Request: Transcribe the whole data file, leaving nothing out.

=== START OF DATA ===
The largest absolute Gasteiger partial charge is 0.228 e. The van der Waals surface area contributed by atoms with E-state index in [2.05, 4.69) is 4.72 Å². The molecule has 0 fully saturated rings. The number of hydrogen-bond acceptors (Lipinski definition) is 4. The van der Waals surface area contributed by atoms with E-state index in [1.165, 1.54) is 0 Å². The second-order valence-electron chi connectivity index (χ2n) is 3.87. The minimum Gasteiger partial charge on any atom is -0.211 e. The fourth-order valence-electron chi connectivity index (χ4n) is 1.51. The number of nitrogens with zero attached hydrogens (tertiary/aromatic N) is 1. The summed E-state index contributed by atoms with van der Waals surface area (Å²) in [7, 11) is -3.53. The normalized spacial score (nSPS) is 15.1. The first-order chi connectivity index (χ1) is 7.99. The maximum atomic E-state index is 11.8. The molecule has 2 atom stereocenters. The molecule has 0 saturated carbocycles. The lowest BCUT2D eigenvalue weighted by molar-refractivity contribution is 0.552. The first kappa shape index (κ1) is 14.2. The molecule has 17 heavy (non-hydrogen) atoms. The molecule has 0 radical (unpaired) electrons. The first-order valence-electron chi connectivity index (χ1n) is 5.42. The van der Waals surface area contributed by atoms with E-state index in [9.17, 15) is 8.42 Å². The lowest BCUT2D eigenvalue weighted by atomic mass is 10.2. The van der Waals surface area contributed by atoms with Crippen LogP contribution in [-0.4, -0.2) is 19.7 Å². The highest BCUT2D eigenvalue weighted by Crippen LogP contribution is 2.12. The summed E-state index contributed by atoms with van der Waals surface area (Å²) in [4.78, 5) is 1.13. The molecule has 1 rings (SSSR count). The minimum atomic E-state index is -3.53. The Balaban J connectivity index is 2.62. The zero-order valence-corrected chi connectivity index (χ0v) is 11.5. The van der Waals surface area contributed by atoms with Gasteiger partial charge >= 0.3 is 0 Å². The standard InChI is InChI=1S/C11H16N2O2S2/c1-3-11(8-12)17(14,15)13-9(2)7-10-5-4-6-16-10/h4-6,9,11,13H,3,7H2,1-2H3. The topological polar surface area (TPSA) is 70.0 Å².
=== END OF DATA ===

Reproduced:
The largest absolute Gasteiger partial charge is 0.228 e. The van der Waals surface area contributed by atoms with E-state index in [2.05, 4.69) is 4.72 Å². The molecule has 0 fully saturated rings. The number of hydrogen-bond acceptors (Lipinski definition) is 4. The van der Waals surface area contributed by atoms with E-state index in [1.165, 1.54) is 0 Å². The second-order valence-electron chi connectivity index (χ2n) is 3.87. The minimum Gasteiger partial charge on any atom is -0.211 e. The fourth-order valence-electron chi connectivity index (χ4n) is 1.51. The number of nitrogens with zero attached hydrogens (tertiary/aromatic N) is 1. The summed E-state index contributed by atoms with van der Waals surface area (Å²) in [7, 11) is -3.53. The normalized spacial score (nSPS) is 15.1. The first-order chi connectivity index (χ1) is 7.99. The maximum atomic E-state index is 11.8. The molecule has 2 atom stereocenters. The molecule has 0 saturated carbocycles. The lowest BCUT2D eigenvalue weighted by molar-refractivity contribution is 0.552. The first kappa shape index (κ1) is 14.2. The molecule has 17 heavy (non-hydrogen) atoms. The molecule has 0 radical (unpaired) electrons. The first-order valence-electron chi connectivity index (χ1n) is 5.42. The van der Waals surface area contributed by atoms with E-state index in [9.17, 15) is 8.42 Å². The lowest BCUT2D eigenvalue weighted by atomic mass is 10.2. The van der Waals surface area contributed by atoms with Crippen LogP contribution in [-0.4, -0.2) is 19.7 Å². The highest BCUT2D eigenvalue weighted by Crippen LogP contribution is 2.12. The summed E-state index contributed by atoms with van der Waals surface area (Å²) in [4.78, 5) is 1.13. The molecule has 1 rings (SSSR count). The minimum atomic E-state index is -3.53. The Balaban J connectivity index is 2.62. The zero-order valence-corrected chi connectivity index (χ0v) is 11.5. The van der Waals surface area contributed by atoms with Gasteiger partial charge >= 0.3 is 0 Å². The standard InChI is InChI=1S/C11H16N2O2S2/c1-3-11(8-12)17(14,15)13-9(2)7-10-5-4-6-16-10/h4-6,9,11,13H,3,7H2,1-2H3. The topological polar surface area (TPSA) is 70.0 Å².